hazard quotient


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hazard quotient

Abbreviation: HQ
A numerical ratio used to estimate whether a toxic exposure will prove harmful to an exposed person or ecosystem. The ratio is typically expressed as the measurable toxic exposure to a screening benchmark, such as the highest concentration of the toxicant known not to cause harm. An HQ greater than 1.0 is potentially toxic. An HQ less than 1.0 is not toxic, unless the toxic exposure is to multiple substances each with its own biological or ecological risk.
See also: quotient
References in periodicals archive ?
Note: LOAEL, Lowest Observed Adverse Effect Level; NOAEL, No Observed Adverse Effect Level; BMD, Benchmark Dose; HQ, Hazard Quotient; RfD, Reference Dose; I, Population Incidence.
Hazard quotient was less than one when all their pathways were summed up indicating the absence of potential metals hazard of chromium, zinc, cadmium, lead and nickel to human health through ingestion of Cucumis sativus fruit and soil by residents in Eket.
Noncancer health risk hazard quotients (HQ) for respondents with mean and 95th percentile consumption rates.
If the installed flooring does not cover the entire floor, the noncancer and cancer hazard quotients will be correspondingly lower (e.g., if only 50% of the total floor area is covered, the modeled concentrations will be one half of those presented).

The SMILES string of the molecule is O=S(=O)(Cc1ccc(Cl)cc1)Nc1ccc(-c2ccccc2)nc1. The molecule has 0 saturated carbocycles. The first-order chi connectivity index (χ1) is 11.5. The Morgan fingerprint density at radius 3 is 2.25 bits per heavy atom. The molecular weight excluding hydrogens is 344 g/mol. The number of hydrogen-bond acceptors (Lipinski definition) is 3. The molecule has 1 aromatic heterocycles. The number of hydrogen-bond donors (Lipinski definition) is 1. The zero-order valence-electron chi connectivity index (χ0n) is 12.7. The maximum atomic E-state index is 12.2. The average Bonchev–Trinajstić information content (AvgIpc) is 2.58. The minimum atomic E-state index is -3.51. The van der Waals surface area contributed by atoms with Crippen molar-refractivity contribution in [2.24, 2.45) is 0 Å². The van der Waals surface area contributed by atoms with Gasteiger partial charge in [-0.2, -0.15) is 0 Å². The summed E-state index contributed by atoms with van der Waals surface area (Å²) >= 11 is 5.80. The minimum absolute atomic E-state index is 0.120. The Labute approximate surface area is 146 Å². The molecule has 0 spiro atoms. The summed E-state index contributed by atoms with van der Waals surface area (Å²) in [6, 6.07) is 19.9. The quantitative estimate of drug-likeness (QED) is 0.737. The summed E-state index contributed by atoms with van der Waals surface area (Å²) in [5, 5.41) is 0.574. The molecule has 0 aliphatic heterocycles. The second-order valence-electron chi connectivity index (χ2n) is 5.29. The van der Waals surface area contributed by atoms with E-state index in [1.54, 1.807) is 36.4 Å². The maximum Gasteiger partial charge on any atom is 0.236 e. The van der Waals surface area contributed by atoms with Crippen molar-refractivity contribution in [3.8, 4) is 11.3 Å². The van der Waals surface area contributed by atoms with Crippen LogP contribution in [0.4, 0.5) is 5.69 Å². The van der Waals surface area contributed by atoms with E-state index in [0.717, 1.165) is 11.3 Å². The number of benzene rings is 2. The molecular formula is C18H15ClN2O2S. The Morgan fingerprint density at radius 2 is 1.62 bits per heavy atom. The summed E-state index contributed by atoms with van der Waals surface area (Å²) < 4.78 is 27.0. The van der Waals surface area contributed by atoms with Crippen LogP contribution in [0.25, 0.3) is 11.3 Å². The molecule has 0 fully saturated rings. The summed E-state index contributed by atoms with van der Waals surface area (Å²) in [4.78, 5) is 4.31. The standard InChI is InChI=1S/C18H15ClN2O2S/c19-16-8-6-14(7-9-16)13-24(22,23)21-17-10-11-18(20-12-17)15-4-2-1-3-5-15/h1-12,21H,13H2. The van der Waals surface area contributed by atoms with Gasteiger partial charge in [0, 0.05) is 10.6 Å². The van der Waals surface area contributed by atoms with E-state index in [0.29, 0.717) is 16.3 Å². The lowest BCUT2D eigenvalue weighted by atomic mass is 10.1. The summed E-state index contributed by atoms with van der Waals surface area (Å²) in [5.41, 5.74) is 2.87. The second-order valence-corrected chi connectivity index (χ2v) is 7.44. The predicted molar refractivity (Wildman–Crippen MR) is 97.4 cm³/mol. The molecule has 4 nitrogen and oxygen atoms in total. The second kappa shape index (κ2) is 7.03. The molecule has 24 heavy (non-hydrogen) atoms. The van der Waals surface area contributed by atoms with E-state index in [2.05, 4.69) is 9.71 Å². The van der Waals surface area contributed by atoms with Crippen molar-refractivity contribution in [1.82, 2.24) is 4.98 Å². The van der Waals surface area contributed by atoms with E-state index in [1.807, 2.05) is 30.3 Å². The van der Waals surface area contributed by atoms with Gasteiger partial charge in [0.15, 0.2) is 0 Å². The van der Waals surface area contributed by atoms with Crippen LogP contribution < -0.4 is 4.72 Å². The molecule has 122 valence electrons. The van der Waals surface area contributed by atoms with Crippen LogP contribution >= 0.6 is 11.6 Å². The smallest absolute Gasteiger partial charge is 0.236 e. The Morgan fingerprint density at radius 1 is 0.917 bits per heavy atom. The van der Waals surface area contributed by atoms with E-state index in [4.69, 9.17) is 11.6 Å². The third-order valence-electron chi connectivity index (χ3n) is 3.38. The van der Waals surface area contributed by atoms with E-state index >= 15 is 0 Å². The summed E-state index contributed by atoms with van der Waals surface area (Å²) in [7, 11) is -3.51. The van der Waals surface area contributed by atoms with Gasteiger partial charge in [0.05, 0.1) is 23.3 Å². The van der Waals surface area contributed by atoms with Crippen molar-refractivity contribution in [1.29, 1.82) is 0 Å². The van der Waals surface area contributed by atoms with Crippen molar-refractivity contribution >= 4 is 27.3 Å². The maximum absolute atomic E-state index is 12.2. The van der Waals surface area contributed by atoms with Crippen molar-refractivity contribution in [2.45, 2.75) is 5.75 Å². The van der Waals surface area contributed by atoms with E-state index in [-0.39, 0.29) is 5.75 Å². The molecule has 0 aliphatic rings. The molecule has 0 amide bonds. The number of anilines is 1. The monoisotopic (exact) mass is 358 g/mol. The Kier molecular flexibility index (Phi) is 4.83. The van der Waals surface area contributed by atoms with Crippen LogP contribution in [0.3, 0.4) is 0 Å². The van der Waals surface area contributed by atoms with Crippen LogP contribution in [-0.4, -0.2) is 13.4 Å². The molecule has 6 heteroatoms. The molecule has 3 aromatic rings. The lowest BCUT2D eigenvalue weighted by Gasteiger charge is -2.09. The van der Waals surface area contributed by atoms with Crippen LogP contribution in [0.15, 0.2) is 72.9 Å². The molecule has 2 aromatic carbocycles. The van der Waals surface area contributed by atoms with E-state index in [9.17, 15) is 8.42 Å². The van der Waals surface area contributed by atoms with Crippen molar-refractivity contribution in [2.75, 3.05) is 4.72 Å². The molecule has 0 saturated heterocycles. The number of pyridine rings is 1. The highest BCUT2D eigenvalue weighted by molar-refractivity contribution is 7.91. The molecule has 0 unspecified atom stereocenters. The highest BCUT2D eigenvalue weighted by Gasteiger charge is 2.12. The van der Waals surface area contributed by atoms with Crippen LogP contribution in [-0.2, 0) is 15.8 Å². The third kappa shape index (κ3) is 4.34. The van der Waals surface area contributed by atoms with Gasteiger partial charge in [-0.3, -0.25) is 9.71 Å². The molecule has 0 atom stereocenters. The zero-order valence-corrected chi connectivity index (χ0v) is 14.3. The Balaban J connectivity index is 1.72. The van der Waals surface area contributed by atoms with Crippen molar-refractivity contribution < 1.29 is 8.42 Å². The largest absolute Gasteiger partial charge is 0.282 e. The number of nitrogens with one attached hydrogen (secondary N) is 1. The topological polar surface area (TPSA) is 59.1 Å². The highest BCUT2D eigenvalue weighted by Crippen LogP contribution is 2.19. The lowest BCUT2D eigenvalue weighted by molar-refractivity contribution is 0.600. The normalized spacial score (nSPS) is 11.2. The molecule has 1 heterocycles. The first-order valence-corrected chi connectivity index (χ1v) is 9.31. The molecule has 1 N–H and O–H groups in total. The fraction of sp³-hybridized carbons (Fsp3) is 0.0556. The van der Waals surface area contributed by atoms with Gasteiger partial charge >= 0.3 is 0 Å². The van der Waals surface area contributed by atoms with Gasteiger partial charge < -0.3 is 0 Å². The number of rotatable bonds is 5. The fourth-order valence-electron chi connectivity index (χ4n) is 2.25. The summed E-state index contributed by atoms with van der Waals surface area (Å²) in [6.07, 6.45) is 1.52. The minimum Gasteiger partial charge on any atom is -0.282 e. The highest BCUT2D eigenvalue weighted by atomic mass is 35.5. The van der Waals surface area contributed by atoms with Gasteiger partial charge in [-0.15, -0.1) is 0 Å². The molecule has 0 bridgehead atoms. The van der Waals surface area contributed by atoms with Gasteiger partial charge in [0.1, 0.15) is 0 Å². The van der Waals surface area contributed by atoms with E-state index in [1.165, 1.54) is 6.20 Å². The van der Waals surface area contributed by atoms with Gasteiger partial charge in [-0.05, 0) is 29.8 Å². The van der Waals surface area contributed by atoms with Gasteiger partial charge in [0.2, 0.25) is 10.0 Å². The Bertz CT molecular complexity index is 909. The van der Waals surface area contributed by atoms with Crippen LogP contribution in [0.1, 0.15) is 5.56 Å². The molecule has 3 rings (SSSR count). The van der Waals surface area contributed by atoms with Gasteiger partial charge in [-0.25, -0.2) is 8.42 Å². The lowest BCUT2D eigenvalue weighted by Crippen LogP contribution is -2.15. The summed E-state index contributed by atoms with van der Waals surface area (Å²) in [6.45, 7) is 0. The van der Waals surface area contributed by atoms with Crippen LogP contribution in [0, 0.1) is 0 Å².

TABLE 1 Hazard quotients associated with the formaldehyde emissions from Lumber Liquidators' laminate flooring made in China.
The study is based on Target Hazard Quotients (THQs), formula-derived measurements which provide an indication of risk based on known safe dose limits.
For both the direct and indirect exposures, we calculated the hazard quotients as the ratio of the calculated exposures to both cancer and non-cancer health exposure guidelines.
For both the direct and indirect exposures, we calculated the hazard quotients as the ratio of the calculated exposures to the cancer (NSRL) and non-cancer (CREL) health exposure guidelines.
Table 2 summarizes the hazard quotients associated with the direct exposures of e-cigarette users and the indirect (passive) exposures of non-users.
With respect to the NSRL hazard quotients for cancer related health effects, four of the nine chemicals analyzed exceeded 1.0 for the direct exposure to users; lead (1.33), formaldehyde (1.64), NNK (2.36), and cadmium (5.13).
If we use the minimum rather than the maximum chemical emissions in Table 1, the modeled direct and indirect CREL hazard quotients still exceed 1.0 for propylene glycol (293 direct and 7.0 indirect) and nicotine (65 direct and 1.6 indirect).